Modesto City Schools board President Nancy Cline will not run for re-election this year, saying she feels it is God's will.
"I really feel God's calling me out. I don't know where he'll send me," Cline said Tuesday morning. She knows she'll be spending more time with her six grandchildren, who all live in Modesto.
Five of the seven Modesto board seats will be up for election in November. Steve Grenbeaux and Amy Neumann will remain, having won election to four-year terms in 2011.
Cathy Flores Hallinan, elected in 2011, resigned early in her term and the board appointed Stacie Morales to fill the spot until November, the next regular election. That race will be for a two-year term.
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In a separate race, candidates will compete for four-year seats held by Cline, Cindy Marks, Rubén Villalobos and Sue Zwahlen.
Villalobos and Zwahlen confirmed Tuesday that they each intend to run for re-election. Morales said she will run, but has not decided if it will be for the two-year seat or a full-term spot.
Marks did not return requests for comment Tuesday. As board vice president, she would be in line to wield the gavel next year if re-elected. Marks is president of the California School Boards Association for 2013.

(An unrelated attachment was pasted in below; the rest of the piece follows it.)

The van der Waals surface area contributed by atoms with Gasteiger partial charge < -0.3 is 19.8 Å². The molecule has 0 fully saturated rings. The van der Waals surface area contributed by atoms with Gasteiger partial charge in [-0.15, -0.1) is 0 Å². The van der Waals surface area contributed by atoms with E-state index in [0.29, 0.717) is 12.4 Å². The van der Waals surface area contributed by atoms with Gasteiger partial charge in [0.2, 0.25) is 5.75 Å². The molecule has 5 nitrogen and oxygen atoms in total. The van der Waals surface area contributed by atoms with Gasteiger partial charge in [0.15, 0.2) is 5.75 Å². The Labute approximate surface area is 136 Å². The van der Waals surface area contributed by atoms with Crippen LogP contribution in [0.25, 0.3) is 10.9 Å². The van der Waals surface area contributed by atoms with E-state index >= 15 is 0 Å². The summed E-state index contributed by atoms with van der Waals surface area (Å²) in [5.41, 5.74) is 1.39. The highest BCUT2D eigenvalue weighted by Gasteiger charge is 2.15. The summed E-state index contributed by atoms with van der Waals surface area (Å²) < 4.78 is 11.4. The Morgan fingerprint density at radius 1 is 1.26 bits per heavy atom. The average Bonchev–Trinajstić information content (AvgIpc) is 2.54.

Cline said she learned a lot in her 12 years on the board.
"It has been a truly growing experience in a lot of ways," she said.
She first ran for the board at the urging of a group of Christian community members, she said, but took two years to decide to throw her hat in the ring. Her fear was that she would be too emotional for the job.
"I was afraid of crying in front of people," she said.
That did happen at a high-tension moment when she became the tearful, tie-breaking vote against teacher layoffs.
Then-Superintendent Jim Enochs pulled her aside later and told her she needed "to get a thick skin," she said. But knowing so many teachers made it hard.
"It's an emotional thing when you have friends you impact," Cline said.
Felt news coverage impact
Critical media coverage also had an impact.
"When people read in The Bee the attacks and the negative things, who would want to run?" she said.
This year, the board faced rallies and protests after firing four principals — three high school and one elementary. The last two meetings have included closed-door sessions to fill top school positions.
Cline said the board revised expectations for campus leaders.
"We're really working hard to have the principals' role change and have them be more the academic leader, hold them accountable," she said.
Schools now provide more help for individual needs.
"We feed everybody. There's an extended day for people who work. It's not just academics anymore. We've had to step in," she said.
Seeing the successes of programs she helped put in place as a board member has meant a lot, she said.
"The benefits far outweigh the negative," she said.